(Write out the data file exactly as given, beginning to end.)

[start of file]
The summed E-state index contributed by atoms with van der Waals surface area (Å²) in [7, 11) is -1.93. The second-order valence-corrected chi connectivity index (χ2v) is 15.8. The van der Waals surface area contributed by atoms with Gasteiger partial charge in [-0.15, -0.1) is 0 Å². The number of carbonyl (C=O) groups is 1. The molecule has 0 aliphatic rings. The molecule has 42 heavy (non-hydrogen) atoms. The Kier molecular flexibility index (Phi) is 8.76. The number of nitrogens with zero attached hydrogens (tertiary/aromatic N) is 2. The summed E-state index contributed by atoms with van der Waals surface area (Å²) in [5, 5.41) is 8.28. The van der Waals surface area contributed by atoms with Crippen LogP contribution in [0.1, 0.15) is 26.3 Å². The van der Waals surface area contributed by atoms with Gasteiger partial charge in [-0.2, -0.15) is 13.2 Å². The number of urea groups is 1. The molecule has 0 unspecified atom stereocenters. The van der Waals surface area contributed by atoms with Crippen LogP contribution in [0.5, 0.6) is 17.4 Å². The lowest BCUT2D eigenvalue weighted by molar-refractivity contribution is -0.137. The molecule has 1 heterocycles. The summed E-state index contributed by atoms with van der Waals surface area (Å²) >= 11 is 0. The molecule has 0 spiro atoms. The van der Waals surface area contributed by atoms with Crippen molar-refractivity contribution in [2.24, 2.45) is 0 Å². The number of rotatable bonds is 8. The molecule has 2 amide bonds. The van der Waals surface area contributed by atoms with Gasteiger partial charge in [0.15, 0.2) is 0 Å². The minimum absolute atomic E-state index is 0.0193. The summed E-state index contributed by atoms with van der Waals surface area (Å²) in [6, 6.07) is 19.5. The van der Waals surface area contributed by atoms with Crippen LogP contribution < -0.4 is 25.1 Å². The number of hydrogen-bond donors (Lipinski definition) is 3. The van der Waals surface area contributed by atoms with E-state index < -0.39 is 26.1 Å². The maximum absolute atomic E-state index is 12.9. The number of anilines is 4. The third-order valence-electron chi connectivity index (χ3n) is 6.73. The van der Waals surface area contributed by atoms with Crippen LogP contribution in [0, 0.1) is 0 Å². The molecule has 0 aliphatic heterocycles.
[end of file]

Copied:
The summed E-state index contributed by atoms with van der Waals surface area (Å²) in [7, 11) is -1.93. The second-order valence-corrected chi connectivity index (χ2v) is 15.8. The van der Waals surface area contributed by atoms with Gasteiger partial charge in [-0.15, -0.1) is 0 Å². The number of carbonyl (C=O) groups is 1. The molecule has 0 aliphatic rings. The molecule has 42 heavy (non-hydrogen) atoms. The Kier molecular flexibility index (Phi) is 8.76. The number of nitrogens with zero attached hydrogens (tertiary/aromatic N) is 2. The summed E-state index contributed by atoms with van der Waals surface area (Å²) in [5, 5.41) is 8.28. The van der Waals surface area contributed by atoms with Crippen LogP contribution in [0.1, 0.15) is 26.3 Å². The van der Waals surface area contributed by atoms with Gasteiger partial charge in [-0.2, -0.15) is 13.2 Å². The number of urea groups is 1. The molecule has 0 unspecified atom stereocenters. The van der Waals surface area contributed by atoms with Crippen LogP contribution in [0.5, 0.6) is 17.4 Å². The lowest BCUT2D eigenvalue weighted by molar-refractivity contribution is -0.137. The molecule has 1 heterocycles. The summed E-state index contributed by atoms with van der Waals surface area (Å²) >= 11 is 0. The molecule has 0 spiro atoms. The van der Waals surface area contributed by atoms with Crippen molar-refractivity contribution in [2.24, 2.45) is 0 Å². The number of rotatable bonds is 8. The molecule has 2 amide bonds. The van der Waals surface area contributed by atoms with Gasteiger partial charge in [0.15, 0.2) is 0 Å². The minimum absolute atomic E-state index is 0.0193. The summed E-state index contributed by atoms with van der Waals surface area (Å²) in [6, 6.07) is 19.5. The van der Waals surface area contributed by atoms with Crippen LogP contribution < -0.4 is 25.1 Å². The number of hydrogen-bond donors (Lipinski definition) is 3. The van der Waals surface area contributed by atoms with E-state index < -0.39 is 26.1 Å². The maximum absolute atomic E-state index is 12.9. The number of anilines is 4. The third-order valence-electron chi connectivity index (χ3n) is 6.73. The van der Waals surface area contributed by atoms with Crippen LogP contribution in [0, 0.1) is 0 Å². The molecule has 0 aliphatic heterocycles.